"A new satellite mission designed by university students is entering the advanced stages of development. A new contract appoints ALMASpace, Italy, the prime contractor. The European Student Earth Orbiter (ESEO) is a micro-satellite mission to low Earth orbit. Newly appointed prime contractor ALMASpace, Italy, will now oversee its final development, integration, testing, and in-orbit commissioning by European university students. The mission's primary goal is to provide students with extensive, hands-on experience of a space project. This will equip them with the necessary skills to confidently enter the high-technology workplace of Europe's future. 'With ESEO, ESA's Education and Knowledge Management Office will continue pursuing its objective of offering hands-on activities to university students across Europe. Working on real space projects has a strong inspirational value and offers the best professional preparation for Europe's future engineers and scientists,' says Piero Galeone, ESA's Head of the Tertiary Education Unit." More
"ESA's Proba-V microsatellite is now assembled and midway through testing to ensure it is fully spaceworthy. The miniature Earth-observer, designed to chart global vegetation every two days, will be launched in April. The testing at the specialised Intespace facility in Toulouse, France, includes rigorous simulations of Proba-V's take-off conditions and the hard vacuum and temperature extremes it must endure in orbit. It comes after Proba-V's assembly was completed by prime contractor QinetiQ Space at its facility in Kruibeke, Belgium last month. Building it was a complex operation. Although smaller than a cubic metre, the satellites carries a wide-angle telescope for its main Earth-monitoring instrument, a pair of radiation sensors, a fibre optic connector experiment, a prototype radio transmitter based on the semiconductor gallium nitride, and a test receiver to track aircraft in flight all around the globe." More
"This is a Request for Information (RFI) only and does not constitute a commitment, implied or otherwise, that the National Aeronautics and Space Administration (NASA)/Goddard Space Flight Center (GSFC)/Wallops Flight Facility (WFF) will take procurement action in this matter. Further, neither NASA nor the Government will be responsible for any cost incurred in furnishing this information. NASA recognizes the interest by educational institutions, science museums, and other appropriate organizations in the Manufacturing of the Wallops 6U CubeSat Deployer, Manufacturing of the Wallops 6U CubeSat Satellite Structure, Flying the Wallops 6U CubeSat Deployer, Marketing the Wallops 6U CubeSat Deployer and 6U CubeSat Satellite Structure, and Investing in Deployer Technologies. NASA intends to enter into multiple agreements for technical transfer." More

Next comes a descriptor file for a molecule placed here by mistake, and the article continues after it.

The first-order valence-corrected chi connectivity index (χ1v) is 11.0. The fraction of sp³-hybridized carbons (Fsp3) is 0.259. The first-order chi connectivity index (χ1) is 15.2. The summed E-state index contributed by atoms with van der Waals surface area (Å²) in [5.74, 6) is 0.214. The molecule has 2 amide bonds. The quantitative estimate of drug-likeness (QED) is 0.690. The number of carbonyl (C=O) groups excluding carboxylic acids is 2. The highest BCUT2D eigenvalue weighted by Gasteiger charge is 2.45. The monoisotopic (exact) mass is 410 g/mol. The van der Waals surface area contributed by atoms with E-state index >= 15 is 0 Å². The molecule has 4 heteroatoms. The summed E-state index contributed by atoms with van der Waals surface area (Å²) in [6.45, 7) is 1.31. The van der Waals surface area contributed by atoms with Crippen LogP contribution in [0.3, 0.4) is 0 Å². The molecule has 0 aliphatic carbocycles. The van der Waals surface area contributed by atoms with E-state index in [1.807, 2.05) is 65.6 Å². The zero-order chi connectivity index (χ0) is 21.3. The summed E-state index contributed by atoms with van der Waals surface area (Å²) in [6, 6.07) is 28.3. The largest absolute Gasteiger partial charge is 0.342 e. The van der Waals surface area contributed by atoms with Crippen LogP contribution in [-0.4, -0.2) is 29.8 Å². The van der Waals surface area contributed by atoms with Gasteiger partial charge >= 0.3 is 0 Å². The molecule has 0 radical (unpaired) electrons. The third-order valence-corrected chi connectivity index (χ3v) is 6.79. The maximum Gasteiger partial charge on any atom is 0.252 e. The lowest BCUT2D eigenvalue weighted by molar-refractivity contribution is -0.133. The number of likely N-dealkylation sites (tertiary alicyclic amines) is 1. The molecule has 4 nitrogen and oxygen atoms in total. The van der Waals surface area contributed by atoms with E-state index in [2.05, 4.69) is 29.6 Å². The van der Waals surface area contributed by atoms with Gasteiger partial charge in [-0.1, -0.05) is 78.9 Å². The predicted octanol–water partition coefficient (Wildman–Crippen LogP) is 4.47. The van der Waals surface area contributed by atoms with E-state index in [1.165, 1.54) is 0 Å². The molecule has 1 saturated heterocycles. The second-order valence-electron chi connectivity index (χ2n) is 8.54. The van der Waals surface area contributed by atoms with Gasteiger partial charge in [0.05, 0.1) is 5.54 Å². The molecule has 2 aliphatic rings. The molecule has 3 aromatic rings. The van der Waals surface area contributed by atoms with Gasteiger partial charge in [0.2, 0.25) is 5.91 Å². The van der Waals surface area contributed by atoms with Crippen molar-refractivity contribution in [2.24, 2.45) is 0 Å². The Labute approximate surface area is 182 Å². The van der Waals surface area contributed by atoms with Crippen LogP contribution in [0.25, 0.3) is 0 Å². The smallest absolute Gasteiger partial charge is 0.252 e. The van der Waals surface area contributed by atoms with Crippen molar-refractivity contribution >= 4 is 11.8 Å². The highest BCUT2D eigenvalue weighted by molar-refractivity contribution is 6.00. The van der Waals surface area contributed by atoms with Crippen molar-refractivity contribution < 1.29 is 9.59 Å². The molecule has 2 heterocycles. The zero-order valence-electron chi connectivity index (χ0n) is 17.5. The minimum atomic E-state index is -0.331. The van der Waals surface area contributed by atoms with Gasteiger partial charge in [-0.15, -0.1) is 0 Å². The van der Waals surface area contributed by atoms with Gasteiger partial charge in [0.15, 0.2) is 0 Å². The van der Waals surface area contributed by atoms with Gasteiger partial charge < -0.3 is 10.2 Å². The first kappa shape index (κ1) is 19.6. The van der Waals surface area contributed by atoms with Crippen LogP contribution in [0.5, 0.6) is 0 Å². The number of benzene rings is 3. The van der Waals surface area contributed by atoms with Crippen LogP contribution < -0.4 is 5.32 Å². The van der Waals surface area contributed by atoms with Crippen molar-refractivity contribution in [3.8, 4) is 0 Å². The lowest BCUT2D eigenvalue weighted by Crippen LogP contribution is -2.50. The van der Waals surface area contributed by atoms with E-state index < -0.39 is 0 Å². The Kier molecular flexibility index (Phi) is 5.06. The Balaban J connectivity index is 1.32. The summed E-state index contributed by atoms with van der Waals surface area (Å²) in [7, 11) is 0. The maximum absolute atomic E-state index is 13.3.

"Doubts still hang over the military utility of small satellites, holding back progress on low-cost, quick-reaction systems that could be launched at short notice to fill gaps in space coverage. To prove their viability, the U.S. Defense Advanced Research Projects Agency (Darpa) has begun a program to demonstrate that small satellites produced and launched on demand can provide imagery on request directly to individual soldiers. Darpa's goal is to show that a constellation of 24 satellites, each weighing less than 100 lb., can be launched into low Earth orbit (LEO) at a fraction of the cost of acquiring additional unmanned aircraft to provide the same imagery. Raytheon has received the first contract under the Space Enabled Effects for Military Engagements (SeeMe) program. The $1.5 million contract is for the nine-month first phase to design a small imaging satellite. Darpa says other contracts will be awarded as well. Darpa's Airborne Launch Assist Space Access (Alasa) program is developing the booster to launch the SeeMe satellites quickly and affordably. Alasa is to be air-launched at short notice from a tactical fighter or business jet with minimal modification to the aircraft." More at Aviation Week
"The UK Space Agency will be running a Cubesat Community Workshop in January. Registration for the workshop is now open. This is a free event and is open to all, hosted by the Open University, Milton Keynes, on 22 January 2013. Please note that space is limited and places will be allocated on a first come, first serve basis. The event will be an opportunity for the UK Space Agency to provide the cubesat community with an update on its pilot cubesat mission UKube-1, due for launch in early 2013, and to discuss the overall philosophy and timing for the proposed UKube-2 programme. Attendees will have the opportunity to provide input on the future direction of a proposed rolling national programme of cubesat missions. Parallel breakout sessions will be held as detailed in the downloadable programme. These themes have been selected in response to the common issues raised by members of the community." More